The Clairvoyant Center celebrates 21 years in business


Photo courtesy of The Clairvoyant Center

The Clairvoyant Center in Evanston is celebrating 21 years in business.

Wesley Blaine, Reporter

Zubin Sherring opened the Clairvoyant Center in 2000 to promote spiritual growth and development. Twenty-one years later, Clairvoyant is still going strong.

The Clairvoyant Center is an Evanston-based business that teaches meditation. Students take classes that last for six weeks and are taught by an experienced instructor. 

Sherring’s journey into spirituality, and meditation in particular, started in 1992 when she was 27 years old. An intimate relationship in her life ended, and she was looking for a way to cope. She discovered meditation after reading “Many Lives, Many Masters” by Brian Weiss, a book about coping with trauma, and then made it a daily habit.

Sherring began showing a small group of students how to meditate and discovered she had a gift for teaching. She needed more space to teach and opened The Clairvoyant Center.

“When you’re stuck is when you ask questions,” Sherring said. “You then start to seek and find answers and move along. My way of finding was mindfulness.”

Sherring believes mindfulness is a way to quiet our brains that often run like hamsters in a wheel. She said this can be intense, especially during the pandemic. 

But mindfulness can keep us grounded in the present moment, she said, which helps calm our busy brains.

“That’s where you create change and make friends with yourself,” Sherring said. “That eludes most people because they are always going somewhere.”

One of Sherring’s students, Jane Buck, started coming to Clairvoyant in 2003. She had two young children, felt overwhelmed, and wanted a way to cope with her hectic life and ongoing melancholy. She found an energy reading, which helped her see she was holding onto stuff from her past. It also introduced her to mindfulness.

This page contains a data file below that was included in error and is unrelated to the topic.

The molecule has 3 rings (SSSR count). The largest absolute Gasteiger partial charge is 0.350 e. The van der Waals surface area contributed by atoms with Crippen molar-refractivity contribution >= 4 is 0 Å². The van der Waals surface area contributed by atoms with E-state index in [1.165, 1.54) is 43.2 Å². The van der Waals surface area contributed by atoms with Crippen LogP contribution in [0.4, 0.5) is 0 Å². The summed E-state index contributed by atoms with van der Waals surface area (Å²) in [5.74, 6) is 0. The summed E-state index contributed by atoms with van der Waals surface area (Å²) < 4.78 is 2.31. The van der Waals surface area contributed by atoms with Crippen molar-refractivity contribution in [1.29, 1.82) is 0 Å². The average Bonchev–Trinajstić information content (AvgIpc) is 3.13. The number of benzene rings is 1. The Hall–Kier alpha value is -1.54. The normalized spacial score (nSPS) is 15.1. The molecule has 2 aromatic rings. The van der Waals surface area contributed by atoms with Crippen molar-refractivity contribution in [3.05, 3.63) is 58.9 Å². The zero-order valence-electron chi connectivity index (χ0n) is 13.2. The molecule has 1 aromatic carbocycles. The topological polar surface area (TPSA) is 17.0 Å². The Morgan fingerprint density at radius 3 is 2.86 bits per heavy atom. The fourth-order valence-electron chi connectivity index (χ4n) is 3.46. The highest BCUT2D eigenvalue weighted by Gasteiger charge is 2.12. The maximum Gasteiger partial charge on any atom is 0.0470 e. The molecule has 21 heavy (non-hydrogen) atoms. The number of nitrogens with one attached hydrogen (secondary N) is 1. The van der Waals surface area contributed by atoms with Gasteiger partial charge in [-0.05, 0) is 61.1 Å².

Buck completed a six-week course at the center that taught her how to release “negative energy,” replenish her energy, and to be neutral when other people are overbearing or in a bad mood. A self-described tree hugger, Buck started teaching at the center and has stayed ever since.  

“I give you the tools so you can get your own answers,” Buck said.  

Sandra Williams came to Clairvoyant from a different route. In 2010, she attended a seminar given by the Association for Research and Enlightenment.

At the seminar, Sherring taught attendees how to ground themselves and rest. Williams saw immediate benefits from these skills both in her personal life and in her professional life as a professor of human resource development at Northeastern Illinois University.

In an effort to continue her spiritual journey, Williams took a class at Clairvoyant to help her “quiet her mind.” She was one of 12 participants in a group that met once a month. Williams came every month for five years, even though the group whittled down to four.

“Many people try to logic things out,” Williams said. “But spiritual grounding and centering help our bodies rest. We need to rest sometimes and be quiet. That means no thinking, no mind interruptions, and no physical stress.”

Sherring wants the Clairvoyant Center to be a safe space that allows people to ask whatever questions they want. She also wants people to feel welcomed when they come there.  

“Mindfulness helped me navigate my relationships and enjoy a more complete life,” Sherring said. “People are running all over each other today. They don’t get along. I help people turn their lights on after life turns them off.” 

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